At the 2014 Esri User Conference, the Big Data team gave several presentations, including two technical workshops entitled: ‘Big Data and Analytics: The Fundamentals’ and ‘Big Data and Analytics with ArcGIS’. We presented our open source GIS Tools for Hadoop (shared on GitHub), as well as some research that we’re currently pursuing (exciting things to come!). We gave demos using both our open source tools as well as the prototype tools being currently researched.
For the demos (source data consisted of > 170 million data points that represent all the taxi cab trips in New York City in 2013), we ran all of our analytics on a Hadoop cluster back in Redlands. A twenty node cluster may seem like a big investment (and it can be); but, it doesn’t have to be. Enter the DREDD cluster…
A few months ago we created the DREDD cluster at Esri for R&D use using old computers that were destined for the dump (yes, it’s named after the one-and-only Judge DREDD). Hadoop is described as being able to run on clusters of commodity hardware. What better test is there than using a set of 5-7 year old desktops? Our cluster is composed of twenty computers (called nodes in Hadoop). The DREDD cluster was set up with twenty of these free computers (read: FREE). We did however update each with a new fast network card, more RAM, and a large and fast hard drive. This is all fairly inexpensive, especially when compared with new computers. Buying twenty new computers would have cost around $75,000. We were able to get the DREDD cluster up and running at much less than 1/10th of that!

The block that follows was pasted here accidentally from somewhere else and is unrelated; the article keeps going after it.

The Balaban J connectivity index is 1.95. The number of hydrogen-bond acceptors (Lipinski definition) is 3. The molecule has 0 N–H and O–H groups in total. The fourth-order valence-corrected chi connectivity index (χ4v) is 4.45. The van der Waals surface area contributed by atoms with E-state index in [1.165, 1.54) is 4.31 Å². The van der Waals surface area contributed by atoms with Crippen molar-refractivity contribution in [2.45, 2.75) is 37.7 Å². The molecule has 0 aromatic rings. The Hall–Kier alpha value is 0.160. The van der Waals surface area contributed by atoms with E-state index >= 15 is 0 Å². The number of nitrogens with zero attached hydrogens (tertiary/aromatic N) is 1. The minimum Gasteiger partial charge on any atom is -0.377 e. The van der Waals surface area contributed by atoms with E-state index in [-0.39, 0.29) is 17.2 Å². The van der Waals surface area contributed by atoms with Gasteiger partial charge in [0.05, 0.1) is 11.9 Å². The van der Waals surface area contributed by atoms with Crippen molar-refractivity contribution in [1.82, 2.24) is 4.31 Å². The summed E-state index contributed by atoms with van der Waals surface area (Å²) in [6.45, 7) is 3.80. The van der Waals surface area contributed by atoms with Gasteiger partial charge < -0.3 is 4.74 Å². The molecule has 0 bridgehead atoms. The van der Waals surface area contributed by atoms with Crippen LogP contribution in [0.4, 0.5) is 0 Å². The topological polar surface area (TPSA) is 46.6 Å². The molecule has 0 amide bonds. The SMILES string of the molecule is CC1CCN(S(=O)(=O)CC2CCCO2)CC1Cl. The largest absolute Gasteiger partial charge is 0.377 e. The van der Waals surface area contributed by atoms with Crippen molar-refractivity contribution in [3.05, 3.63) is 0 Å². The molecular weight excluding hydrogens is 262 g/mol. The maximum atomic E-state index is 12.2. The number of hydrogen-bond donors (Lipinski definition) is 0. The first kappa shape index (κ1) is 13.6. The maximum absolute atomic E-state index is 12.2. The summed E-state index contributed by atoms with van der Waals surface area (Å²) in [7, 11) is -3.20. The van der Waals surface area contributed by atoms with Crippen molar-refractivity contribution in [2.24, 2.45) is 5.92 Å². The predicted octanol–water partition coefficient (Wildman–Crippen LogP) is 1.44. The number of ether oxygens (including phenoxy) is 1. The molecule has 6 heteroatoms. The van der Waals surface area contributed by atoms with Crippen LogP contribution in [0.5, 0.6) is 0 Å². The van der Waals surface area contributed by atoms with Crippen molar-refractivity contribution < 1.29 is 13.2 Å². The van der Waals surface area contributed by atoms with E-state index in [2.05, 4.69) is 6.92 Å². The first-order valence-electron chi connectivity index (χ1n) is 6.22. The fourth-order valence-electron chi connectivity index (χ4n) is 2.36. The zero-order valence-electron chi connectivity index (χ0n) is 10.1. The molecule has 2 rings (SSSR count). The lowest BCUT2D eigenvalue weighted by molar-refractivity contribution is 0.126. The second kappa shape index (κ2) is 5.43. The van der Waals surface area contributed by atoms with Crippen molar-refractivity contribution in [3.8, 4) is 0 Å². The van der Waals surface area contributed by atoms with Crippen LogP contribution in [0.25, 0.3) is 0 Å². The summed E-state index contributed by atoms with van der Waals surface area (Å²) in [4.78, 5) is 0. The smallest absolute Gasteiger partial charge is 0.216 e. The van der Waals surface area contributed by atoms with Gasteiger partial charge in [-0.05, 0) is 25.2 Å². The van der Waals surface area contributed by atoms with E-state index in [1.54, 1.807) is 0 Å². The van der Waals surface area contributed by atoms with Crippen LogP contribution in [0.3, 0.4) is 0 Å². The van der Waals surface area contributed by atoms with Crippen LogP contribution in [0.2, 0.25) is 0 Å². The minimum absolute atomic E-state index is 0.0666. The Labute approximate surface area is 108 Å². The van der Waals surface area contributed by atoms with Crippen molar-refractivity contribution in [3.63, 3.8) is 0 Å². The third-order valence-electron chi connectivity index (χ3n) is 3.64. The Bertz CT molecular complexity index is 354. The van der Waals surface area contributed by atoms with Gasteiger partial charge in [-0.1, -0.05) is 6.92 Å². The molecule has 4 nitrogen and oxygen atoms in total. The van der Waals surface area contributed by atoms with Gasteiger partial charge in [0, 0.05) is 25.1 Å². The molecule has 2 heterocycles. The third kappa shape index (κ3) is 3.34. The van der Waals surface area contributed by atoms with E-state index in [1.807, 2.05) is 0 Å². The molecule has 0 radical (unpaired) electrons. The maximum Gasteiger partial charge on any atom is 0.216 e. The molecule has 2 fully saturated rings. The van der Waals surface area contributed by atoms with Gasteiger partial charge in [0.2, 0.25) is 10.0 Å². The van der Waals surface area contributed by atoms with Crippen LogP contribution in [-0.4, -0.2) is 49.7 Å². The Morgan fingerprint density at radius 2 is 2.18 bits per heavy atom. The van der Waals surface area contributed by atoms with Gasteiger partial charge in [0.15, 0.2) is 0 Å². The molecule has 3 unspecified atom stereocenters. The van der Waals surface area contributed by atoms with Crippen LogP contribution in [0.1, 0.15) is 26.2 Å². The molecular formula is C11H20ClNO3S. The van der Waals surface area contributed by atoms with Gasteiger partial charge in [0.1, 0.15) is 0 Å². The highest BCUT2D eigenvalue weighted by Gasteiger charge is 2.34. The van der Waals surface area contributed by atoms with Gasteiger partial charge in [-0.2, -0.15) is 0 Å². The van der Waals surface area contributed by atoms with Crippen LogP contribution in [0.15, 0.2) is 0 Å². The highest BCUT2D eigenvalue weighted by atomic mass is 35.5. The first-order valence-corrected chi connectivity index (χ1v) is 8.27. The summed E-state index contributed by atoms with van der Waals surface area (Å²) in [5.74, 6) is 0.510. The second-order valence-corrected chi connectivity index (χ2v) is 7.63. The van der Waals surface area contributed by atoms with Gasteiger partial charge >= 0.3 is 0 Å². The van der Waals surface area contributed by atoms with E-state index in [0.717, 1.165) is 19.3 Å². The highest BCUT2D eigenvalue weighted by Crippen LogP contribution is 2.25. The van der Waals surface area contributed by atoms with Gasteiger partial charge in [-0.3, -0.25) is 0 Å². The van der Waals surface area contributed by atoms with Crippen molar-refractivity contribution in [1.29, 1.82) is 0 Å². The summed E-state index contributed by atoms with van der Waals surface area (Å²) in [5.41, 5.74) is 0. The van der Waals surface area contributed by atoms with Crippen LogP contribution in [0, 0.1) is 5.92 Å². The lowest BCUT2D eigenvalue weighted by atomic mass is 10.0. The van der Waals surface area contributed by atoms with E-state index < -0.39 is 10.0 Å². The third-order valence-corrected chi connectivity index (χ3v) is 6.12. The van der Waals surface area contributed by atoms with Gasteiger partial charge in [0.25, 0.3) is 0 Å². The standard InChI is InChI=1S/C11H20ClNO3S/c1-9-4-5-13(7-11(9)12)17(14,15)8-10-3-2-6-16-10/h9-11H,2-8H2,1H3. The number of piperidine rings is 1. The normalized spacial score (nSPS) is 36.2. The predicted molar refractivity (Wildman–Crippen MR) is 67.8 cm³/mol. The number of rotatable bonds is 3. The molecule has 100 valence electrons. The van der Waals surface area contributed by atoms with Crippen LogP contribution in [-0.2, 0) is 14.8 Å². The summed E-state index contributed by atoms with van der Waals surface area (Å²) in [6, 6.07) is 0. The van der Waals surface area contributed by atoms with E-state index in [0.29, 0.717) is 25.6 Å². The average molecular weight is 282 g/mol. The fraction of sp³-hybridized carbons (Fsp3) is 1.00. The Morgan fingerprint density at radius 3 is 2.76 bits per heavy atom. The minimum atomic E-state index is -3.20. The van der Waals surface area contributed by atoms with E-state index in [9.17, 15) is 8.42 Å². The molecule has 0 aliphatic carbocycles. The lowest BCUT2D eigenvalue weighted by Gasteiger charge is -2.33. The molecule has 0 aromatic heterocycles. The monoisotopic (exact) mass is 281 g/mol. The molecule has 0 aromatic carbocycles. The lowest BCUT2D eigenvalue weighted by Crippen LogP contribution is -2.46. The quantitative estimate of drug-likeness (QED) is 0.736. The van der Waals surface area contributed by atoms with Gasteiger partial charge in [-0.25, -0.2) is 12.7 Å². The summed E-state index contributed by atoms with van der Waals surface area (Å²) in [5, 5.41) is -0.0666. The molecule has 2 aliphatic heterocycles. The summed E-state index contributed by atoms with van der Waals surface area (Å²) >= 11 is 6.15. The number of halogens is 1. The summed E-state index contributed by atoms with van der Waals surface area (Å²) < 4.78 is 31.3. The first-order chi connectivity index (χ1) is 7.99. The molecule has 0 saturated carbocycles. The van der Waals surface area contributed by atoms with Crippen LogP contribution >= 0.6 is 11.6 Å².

With old computers you can expect occasional failures, but luckily for us (and you), Hadoop is built to be fault tolerant – meaning that your data is replicated across computers to protect against failures. So old hardware isn’t a problem with the Hadoop infrastructure.
From there we were able to set up our Hadoop cluster using documentation readily found online, such as this.
As always, we would love to hear what you are doing with big data, what functionality you want to see in the future, and any questions or comments you have about setting up your own cluster using commodity hardware.
Technical specs of the DREDD cluster:
OS: Linux (CentOS-6.5 distribution)
Hard Drive: 1TB
RAM: 16 GB
CPU: Intel Xeon ~3.07GHz quad-core
System Deployment: Clonezilla
Hadoop Management: Ambari
Thanks to Sarah Ambrose from the Big Data portion of the geodatabase team for this post.